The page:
It's O(n) where n is the number of rows (and columns), not the number of elements. So it's very efficient. The algorithm is from the paper Selection in X + Y and matrices with sorted rows and columns, which I first saw mentioned by @elmirap (thanks).

**The basic idea:** Consider the submatrix you get by removing every second row and every second column. This has about a quarter of the elements of the original matrix. And the k-th element (k-th *smallest* I mean) of the original matrix is roughly the (k/4)-th element of the submatrix. So roughly get the (k/4)-th element of the submatrix and then use that to find the k-th element of the original matrix in O(n) time. It's recursive, going down to smaller and smaller submatrices until a trivial 2×2 matrix. For more details I suggest checking out the paper, the first half is easy to read and explains things well. Or @zhiqing_xiao's solution+explanation.

**Cool:** It uses variants of saddleback search that you might know for example from the Search a 2D Matrix II problem. And it uses the median of medians algorithm for linear-time selection.

**Optimization:** If k is less than n, we only need to consider the top-left k×k matrix. Similar if k is almost n^{2}. So it's even O(min(n, k, n^2-k)), I just didn't mention that in the title because I wanted to keep it simple and because those few very small or very large k are unlikely, most of the time k will be "medium" (and average n^{2}/2).

**Implementation:** I implemented the submatrix by using an index list through which the actual matrix data gets accessed. If [0, 1, 2, ..., n-1] is the index list of the original matrix, then [0, 2, 4, ...] is the index list of the submatrix and [0, 4, 8, ...] is the index list of the subsubmatrix and so on. This also covers the above optimization by starting with [0, 1, 2, ..., **k**-1] when applicable.

**Application:** I believe it can be used to easily solve the Find K Pairs with Smallest Sums problem in time O(k) instead of O(k log n), which I think is the best posted so far. I might try that later if nobody beats me to it (if you do, let me know :-). ** Update:** I did that now.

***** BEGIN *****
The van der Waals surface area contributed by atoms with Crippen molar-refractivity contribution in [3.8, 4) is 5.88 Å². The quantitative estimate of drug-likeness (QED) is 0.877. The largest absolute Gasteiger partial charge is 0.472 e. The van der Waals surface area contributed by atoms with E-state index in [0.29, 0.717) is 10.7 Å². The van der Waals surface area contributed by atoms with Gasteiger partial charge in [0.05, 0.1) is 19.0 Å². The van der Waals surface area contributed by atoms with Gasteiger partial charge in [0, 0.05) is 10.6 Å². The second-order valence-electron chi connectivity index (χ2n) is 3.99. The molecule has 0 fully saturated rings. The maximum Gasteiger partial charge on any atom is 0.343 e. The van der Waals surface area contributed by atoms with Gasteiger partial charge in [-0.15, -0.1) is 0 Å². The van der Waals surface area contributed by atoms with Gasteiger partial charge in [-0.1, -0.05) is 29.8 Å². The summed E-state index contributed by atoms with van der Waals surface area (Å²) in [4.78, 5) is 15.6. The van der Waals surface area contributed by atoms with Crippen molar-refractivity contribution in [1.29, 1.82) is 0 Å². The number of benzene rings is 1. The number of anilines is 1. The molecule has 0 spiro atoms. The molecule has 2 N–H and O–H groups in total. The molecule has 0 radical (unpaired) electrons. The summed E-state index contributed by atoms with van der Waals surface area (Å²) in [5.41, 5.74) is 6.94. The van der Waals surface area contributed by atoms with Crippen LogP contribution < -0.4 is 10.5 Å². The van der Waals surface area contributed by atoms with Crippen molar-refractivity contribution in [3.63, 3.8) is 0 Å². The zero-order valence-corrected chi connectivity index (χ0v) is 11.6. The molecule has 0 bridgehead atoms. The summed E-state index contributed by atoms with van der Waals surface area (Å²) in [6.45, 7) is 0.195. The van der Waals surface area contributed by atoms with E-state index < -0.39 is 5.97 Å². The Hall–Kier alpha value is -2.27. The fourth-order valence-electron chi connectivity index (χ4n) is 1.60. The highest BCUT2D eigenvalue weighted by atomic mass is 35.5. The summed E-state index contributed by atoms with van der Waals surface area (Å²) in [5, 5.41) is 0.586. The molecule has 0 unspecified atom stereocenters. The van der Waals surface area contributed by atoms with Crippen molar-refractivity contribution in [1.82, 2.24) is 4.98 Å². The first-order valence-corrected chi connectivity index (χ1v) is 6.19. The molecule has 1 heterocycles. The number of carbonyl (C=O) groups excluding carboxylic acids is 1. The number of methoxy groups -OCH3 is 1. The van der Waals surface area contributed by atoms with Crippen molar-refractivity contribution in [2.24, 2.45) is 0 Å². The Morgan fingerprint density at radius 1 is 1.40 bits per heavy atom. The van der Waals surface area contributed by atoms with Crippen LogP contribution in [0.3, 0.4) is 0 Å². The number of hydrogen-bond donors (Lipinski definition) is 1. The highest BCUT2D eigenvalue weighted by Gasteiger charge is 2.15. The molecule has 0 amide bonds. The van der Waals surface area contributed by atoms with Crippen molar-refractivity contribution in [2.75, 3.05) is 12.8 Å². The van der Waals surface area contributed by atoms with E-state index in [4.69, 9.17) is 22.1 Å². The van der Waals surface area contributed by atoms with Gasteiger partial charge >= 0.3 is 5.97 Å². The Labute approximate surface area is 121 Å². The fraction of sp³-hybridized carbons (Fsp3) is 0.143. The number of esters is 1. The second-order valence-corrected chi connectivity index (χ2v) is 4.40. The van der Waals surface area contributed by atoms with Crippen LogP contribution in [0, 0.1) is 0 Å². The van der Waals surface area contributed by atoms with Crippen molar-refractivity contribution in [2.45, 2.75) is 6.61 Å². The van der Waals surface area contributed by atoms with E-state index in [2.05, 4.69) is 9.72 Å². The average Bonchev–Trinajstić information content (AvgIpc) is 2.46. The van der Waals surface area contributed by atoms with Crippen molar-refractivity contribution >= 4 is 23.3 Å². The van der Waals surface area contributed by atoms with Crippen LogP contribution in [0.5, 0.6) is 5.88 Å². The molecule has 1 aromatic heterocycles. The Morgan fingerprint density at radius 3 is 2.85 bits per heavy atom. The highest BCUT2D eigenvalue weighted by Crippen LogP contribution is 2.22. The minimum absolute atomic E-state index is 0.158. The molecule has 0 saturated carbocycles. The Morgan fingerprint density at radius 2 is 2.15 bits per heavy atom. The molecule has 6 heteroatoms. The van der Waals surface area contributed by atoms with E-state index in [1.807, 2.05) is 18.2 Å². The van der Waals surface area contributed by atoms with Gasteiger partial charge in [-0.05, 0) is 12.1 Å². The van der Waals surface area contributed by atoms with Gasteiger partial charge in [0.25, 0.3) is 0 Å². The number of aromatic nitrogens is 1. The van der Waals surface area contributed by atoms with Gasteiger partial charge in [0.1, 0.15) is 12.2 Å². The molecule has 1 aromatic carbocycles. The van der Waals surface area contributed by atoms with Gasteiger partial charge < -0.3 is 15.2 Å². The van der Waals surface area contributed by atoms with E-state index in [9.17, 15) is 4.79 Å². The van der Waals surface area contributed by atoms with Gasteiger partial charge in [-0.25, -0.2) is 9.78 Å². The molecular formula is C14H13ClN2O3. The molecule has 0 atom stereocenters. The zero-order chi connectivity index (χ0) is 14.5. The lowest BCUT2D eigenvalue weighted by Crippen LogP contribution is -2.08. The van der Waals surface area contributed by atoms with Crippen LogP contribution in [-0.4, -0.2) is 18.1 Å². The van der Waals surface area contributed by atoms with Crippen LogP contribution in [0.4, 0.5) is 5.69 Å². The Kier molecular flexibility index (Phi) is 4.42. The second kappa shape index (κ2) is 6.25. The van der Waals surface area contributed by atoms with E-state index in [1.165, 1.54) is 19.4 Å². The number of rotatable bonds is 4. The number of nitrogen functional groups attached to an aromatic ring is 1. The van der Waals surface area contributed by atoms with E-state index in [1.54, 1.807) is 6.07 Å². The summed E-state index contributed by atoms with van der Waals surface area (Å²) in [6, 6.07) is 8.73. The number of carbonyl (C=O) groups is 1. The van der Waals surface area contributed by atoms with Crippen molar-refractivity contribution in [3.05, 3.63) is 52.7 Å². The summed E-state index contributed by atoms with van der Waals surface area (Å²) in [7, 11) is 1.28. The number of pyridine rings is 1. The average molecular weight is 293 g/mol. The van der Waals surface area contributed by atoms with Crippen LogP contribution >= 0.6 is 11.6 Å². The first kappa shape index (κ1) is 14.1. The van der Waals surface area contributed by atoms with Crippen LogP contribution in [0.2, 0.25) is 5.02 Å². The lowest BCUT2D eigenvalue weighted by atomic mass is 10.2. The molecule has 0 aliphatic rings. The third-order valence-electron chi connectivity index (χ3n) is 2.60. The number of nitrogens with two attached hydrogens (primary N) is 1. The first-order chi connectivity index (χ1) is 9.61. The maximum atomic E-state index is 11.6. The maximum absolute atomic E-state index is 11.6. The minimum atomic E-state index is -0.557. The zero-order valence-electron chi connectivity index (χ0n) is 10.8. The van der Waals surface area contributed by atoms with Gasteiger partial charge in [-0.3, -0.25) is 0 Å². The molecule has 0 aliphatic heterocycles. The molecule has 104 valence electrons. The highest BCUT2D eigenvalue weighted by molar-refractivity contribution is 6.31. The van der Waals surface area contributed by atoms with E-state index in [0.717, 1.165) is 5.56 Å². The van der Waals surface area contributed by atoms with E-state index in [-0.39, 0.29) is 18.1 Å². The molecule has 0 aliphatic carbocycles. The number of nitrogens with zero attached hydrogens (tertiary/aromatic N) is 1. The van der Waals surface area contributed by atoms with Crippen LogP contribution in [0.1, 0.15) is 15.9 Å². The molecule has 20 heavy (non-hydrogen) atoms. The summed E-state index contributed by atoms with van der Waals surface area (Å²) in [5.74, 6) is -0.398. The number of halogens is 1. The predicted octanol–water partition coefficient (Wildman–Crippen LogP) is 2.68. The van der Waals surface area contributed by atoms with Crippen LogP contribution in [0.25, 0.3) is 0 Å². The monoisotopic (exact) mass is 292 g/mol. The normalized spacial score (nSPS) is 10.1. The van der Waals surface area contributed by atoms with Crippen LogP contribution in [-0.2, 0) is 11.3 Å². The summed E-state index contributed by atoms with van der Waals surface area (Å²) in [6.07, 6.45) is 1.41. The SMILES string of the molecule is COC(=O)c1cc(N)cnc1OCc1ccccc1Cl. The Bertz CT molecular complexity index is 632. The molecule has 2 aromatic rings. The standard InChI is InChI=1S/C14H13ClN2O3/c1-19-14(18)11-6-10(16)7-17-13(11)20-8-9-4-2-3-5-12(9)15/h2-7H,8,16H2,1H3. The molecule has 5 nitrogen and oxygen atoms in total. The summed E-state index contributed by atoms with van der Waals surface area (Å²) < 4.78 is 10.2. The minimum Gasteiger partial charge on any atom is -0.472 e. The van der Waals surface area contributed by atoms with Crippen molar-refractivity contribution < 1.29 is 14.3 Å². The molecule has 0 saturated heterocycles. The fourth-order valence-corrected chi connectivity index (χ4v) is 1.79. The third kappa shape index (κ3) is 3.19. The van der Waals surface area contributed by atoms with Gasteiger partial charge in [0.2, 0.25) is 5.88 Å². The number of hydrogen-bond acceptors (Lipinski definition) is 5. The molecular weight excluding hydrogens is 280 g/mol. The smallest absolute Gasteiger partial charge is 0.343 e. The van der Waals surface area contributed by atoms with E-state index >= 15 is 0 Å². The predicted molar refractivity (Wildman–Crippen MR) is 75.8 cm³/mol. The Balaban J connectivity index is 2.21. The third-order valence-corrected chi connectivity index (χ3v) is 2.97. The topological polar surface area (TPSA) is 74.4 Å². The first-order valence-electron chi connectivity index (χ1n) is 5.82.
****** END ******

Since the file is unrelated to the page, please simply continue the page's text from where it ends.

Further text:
```
class Solution(object):
def kthSmallest(self, matrix, k):
# The median-of-medians selection function.
def pick(a, k):
if k == 1:
return min(a)
groups = (a[i:i+5] for i in range(0, len(a), 5))
medians = [sorted(group)[len(group) / 2] for group in groups]
pivot = pick(medians, len(medians) / 2 + 1)
smaller = [x for x in a if x < pivot]
if k <= len(smaller):
return pick(smaller, k)
k -= len(smaller) + a.count(pivot)
return pivot if k < 1 else pick([x for x in a if x > pivot], k)
# Find the k1-th and k2th smallest entries in the submatrix.
def biselect(index, k1, k2):
# Provide the submatrix.
n = len(index)
def A(i, j):
return matrix[index[i]][index[j]]
# Base case.
if n <= 2:
nums = sorted(A(i, j) for i in range(n) for j in range(n))
return nums[k1-1], nums[k2-1]
# Solve the subproblem.
index_ = index[::2] + index[n-1+n%2:]
k1_ = (k1 + 2*n) / 4 + 1 if n % 2 else n + 1 + (k1 + 3) / 4
k2_ = (k2 + 3) / 4
a, b = biselect(index_, k1_, k2_)
# Prepare ra_less, rb_more and L with saddleback search variants.
ra_less = rb_more = 0
L = []
jb = n # jb is the first where A(i, jb) is larger than b.
ja = n # ja is the first where A(i, ja) is larger than or equal to a.
for i in range(n):
while jb and A(i, jb - 1) > b:
jb -= 1
while ja and A(i, ja - 1) >= a:
ja -= 1
ra_less += ja
rb_more += n - jb
L.extend(A(i, j) for j in range(jb, ja))
# Compute and return x and y.
x = a if ra_less <= k1 - 1 else \
b if k1 + rb_more - n*n <= 0 else \
pick(L, k1 + rb_more - n*n)
y = a if ra_less <= k2 - 1 else \
b if k2 + rb_more - n*n <= 0 else \
pick(L, k2 + rb_more - n*n)
return x, y
# Set up and run the search.
n = len(matrix)
start = max(k - n*n + n-1, 0)
k -= n*n - (n - start)**2
return biselect(range(start, min(n, start+k)), k, k)[0]
```